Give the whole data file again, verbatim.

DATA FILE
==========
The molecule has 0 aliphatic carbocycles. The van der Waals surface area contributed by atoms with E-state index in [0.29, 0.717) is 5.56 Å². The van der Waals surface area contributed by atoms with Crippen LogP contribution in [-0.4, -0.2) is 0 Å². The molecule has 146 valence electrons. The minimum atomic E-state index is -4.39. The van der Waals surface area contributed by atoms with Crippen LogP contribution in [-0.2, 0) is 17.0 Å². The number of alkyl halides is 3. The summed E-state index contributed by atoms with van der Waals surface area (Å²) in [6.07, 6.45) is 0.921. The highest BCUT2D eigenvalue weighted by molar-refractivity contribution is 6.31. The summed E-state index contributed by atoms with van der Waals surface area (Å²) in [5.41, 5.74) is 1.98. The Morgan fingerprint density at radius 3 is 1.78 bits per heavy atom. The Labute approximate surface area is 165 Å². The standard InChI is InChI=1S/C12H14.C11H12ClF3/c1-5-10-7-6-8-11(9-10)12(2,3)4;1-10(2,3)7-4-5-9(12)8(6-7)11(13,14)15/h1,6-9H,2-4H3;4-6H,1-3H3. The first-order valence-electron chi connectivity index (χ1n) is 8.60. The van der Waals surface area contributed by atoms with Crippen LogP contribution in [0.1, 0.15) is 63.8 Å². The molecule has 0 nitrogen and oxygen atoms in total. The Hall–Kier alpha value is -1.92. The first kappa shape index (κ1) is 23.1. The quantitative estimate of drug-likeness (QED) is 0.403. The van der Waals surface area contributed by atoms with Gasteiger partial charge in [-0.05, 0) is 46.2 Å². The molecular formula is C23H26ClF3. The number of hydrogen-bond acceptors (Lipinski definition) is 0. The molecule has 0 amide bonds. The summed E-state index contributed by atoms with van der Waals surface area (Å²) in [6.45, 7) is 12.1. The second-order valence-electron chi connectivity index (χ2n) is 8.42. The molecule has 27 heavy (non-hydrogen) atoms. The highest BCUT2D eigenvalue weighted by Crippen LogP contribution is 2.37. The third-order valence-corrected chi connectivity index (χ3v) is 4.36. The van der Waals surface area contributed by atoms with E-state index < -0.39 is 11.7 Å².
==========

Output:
The molecule has 0 aliphatic carbocycles. The van der Waals surface area contributed by atoms with E-state index in [0.29, 0.717) is 5.56 Å². The van der Waals surface area contributed by atoms with Crippen LogP contribution in [-0.4, -0.2) is 0 Å². The molecule has 146 valence electrons. The minimum atomic E-state index is -4.39. The van der Waals surface area contributed by atoms with Crippen LogP contribution in [-0.2, 0) is 17.0 Å². The number of alkyl halides is 3. The summed E-state index contributed by atoms with van der Waals surface area (Å²) in [6.07, 6.45) is 0.921. The highest BCUT2D eigenvalue weighted by molar-refractivity contribution is 6.31. The summed E-state index contributed by atoms with van der Waals surface area (Å²) in [5.41, 5.74) is 1.98. The Morgan fingerprint density at radius 3 is 1.78 bits per heavy atom. The Labute approximate surface area is 165 Å². The standard InChI is InChI=1S/C12H14.C11H12ClF3/c1-5-10-7-6-8-11(9-10)12(2,3)4;1-10(2,3)7-4-5-9(12)8(6-7)11(13,14)15/h1,6-9H,2-4H3;4-6H,1-3H3. The first-order valence-electron chi connectivity index (χ1n) is 8.60. The van der Waals surface area contributed by atoms with Crippen LogP contribution in [0.1, 0.15) is 63.8 Å². The molecule has 0 nitrogen and oxygen atoms in total. The Hall–Kier alpha value is -1.92. The first kappa shape index (κ1) is 23.1. The quantitative estimate of drug-likeness (QED) is 0.403. The van der Waals surface area contributed by atoms with Gasteiger partial charge in [-0.05, 0) is 46.2 Å². The molecular formula is C23H26ClF3. The number of hydrogen-bond acceptors (Lipinski definition) is 0. The molecule has 0 amide bonds. The summed E-state index contributed by atoms with van der Waals surface area (Å²) in [6.45, 7) is 12.1. The second-order valence-electron chi connectivity index (χ2n) is 8.42. The molecule has 27 heavy (non-hydrogen) atoms. The highest BCUT2D eigenvalue weighted by Crippen LogP contribution is 2.37. The third-order valence-corrected chi connectivity index (χ3v) is 4.36. The van der Waals surface area contributed by atoms with E-state index < -0.39 is 11.7 Å².